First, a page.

Zimbabwe’s sugar industry registered an 8 percent decline in sales into the domestic market for the first quarter ended June 30, 2022 owing to reduced production as well as reduced demand due to purchasing power constraints experienced by customers, key industry player Hippo Valley said.
The sugar sales declined from 91 645 tonnes to 84 228t.
Hippo Valley’s, the country’s largest sugar producer, share of total industry sugar sales volume of 94 257t for the quarter under review was 54,5 percent, down from the comparable period volume of 98 718 tons was 52.1 percent.
Reduced discretionary incomes, currency shortages, high interest rates, exchange rate distortions and the impact of high inflation on local currency are all seen as consequences of monetary policy uncertainty.
“Despite the merging of auction rate with Willing Buyer Willing Seller as the country’s official rate, the Zimbabwe dollar suffered a 157 percent depreciation during the quarter ended June 30, 2022,” the company said in a trading update.
It said the working environment had become more difficult as a result of the increased volatility of the exchange rate.
“The price realisations in both local and foreign currency on the local market suffered negatively from the adverse exchange rate dynamics on currency.
“Management continues to align local prices to changes in cost structures where possible.”
Cane deliveries from the company’s plantations (miller-cum-planter) for the quarter ended 30 June 2022, were 22 percent above the same period prior year.
This was attributed to a combination of increased harvesting targets in line with total crop projections, a more efficient cane haulage system and improved mill uptime.
However, cane deliveries from private farmers were below the prior year on account of rains received in April 2022 which resulted in the delayed onset of harvesting.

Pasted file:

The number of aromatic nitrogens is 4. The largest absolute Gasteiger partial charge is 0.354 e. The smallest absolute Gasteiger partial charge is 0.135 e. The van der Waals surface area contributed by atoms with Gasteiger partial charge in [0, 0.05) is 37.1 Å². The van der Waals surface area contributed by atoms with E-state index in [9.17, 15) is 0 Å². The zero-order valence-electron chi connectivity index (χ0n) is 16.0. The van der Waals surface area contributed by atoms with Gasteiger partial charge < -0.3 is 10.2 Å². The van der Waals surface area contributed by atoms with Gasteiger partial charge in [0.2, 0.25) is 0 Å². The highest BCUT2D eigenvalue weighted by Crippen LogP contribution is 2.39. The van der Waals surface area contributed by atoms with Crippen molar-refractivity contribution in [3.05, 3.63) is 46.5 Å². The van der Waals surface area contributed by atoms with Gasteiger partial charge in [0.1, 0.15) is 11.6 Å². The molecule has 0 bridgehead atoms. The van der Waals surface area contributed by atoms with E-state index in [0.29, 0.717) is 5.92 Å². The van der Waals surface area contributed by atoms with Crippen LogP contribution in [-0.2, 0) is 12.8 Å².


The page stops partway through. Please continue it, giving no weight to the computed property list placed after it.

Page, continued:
“Whilst cane deliveries were higher than prior year on account of improved yields for cane harvested, sugar production to date is 4 percent lower than the same period in prior year largely as a consequence of lower cane quality due to a prolonged wet spell that prevailed in the region,” the company said.
Cane quality is, however, expected to improve into the drier peak sucrose period.
Hippo Valley Estates Limited, in partnership with sister company Triangle, the Government and banks, continue to progress the cane expansion project, code named Project Kilimanjaro, according to the company.
It said demand for sugar, being a staple commodity, remains strong.
“Although local demand for sugar remains strong as industry recovers from the impacts of Covid-19, the sugar industry is engaging authorities to ensure an even competitive playing field against cheap imports of sugar originating from surplus producers who enjoy duty protection in their host countries,” the company said.
“This is also in an attempt to safeguard the health of the local population as some of the sugar imported is not Vitamin A fortified, as required by law.”
The substantial off-crop maintenance programme has been successfully completed and the mills have started the new season well, with the focus being on increasing production and capitalising on efficiencies, the company said in its outlook.
The company is poised to publish its abridged audited financial statements by end of this month